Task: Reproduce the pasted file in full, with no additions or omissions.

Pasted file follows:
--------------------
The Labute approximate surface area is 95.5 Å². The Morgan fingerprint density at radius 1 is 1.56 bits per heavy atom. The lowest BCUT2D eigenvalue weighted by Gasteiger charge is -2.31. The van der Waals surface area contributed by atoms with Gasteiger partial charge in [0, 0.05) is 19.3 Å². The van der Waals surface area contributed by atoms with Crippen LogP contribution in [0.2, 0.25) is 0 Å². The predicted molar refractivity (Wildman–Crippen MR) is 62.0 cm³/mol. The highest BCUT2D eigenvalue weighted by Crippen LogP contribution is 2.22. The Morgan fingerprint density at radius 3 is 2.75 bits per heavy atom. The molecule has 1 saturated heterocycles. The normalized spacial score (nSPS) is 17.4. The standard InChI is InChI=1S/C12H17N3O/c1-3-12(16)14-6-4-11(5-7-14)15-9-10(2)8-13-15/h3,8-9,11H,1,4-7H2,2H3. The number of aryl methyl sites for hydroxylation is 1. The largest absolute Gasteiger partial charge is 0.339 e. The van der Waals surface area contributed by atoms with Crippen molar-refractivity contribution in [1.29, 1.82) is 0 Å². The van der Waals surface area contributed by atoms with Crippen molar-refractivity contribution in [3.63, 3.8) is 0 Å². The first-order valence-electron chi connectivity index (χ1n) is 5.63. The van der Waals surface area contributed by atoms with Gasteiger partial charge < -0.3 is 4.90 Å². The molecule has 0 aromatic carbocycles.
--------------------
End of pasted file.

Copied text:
The Labute approximate surface area is 95.5 Å². The Morgan fingerprint density at radius 1 is 1.56 bits per heavy atom. The lowest BCUT2D eigenvalue weighted by Gasteiger charge is -2.31. The van der Waals surface area contributed by atoms with Gasteiger partial charge in [0, 0.05) is 19.3 Å². The van der Waals surface area contributed by atoms with Crippen LogP contribution in [0.2, 0.25) is 0 Å². The predicted molar refractivity (Wildman–Crippen MR) is 62.0 cm³/mol. The highest BCUT2D eigenvalue weighted by Crippen LogP contribution is 2.22. The Morgan fingerprint density at radius 3 is 2.75 bits per heavy atom. The molecule has 1 saturated heterocycles. The normalized spacial score (nSPS) is 17.4. The standard InChI is InChI=1S/C12H17N3O/c1-3-12(16)14-6-4-11(5-7-14)15-9-10(2)8-13-15/h3,8-9,11H,1,4-7H2,2H3. The number of aryl methyl sites for hydroxylation is 1. The largest absolute Gasteiger partial charge is 0.339 e. The van der Waals surface area contributed by atoms with Crippen molar-refractivity contribution in [1.29, 1.82) is 0 Å². The van der Waals surface area contributed by atoms with Crippen molar-refractivity contribution in [3.63, 3.8) is 0 Å². The first-order valence-electron chi connectivity index (χ1n) is 5.63. The van der Waals surface area contributed by atoms with Gasteiger partial charge < -0.3 is 4.90 Å². The molecule has 0 aromatic carbocycles.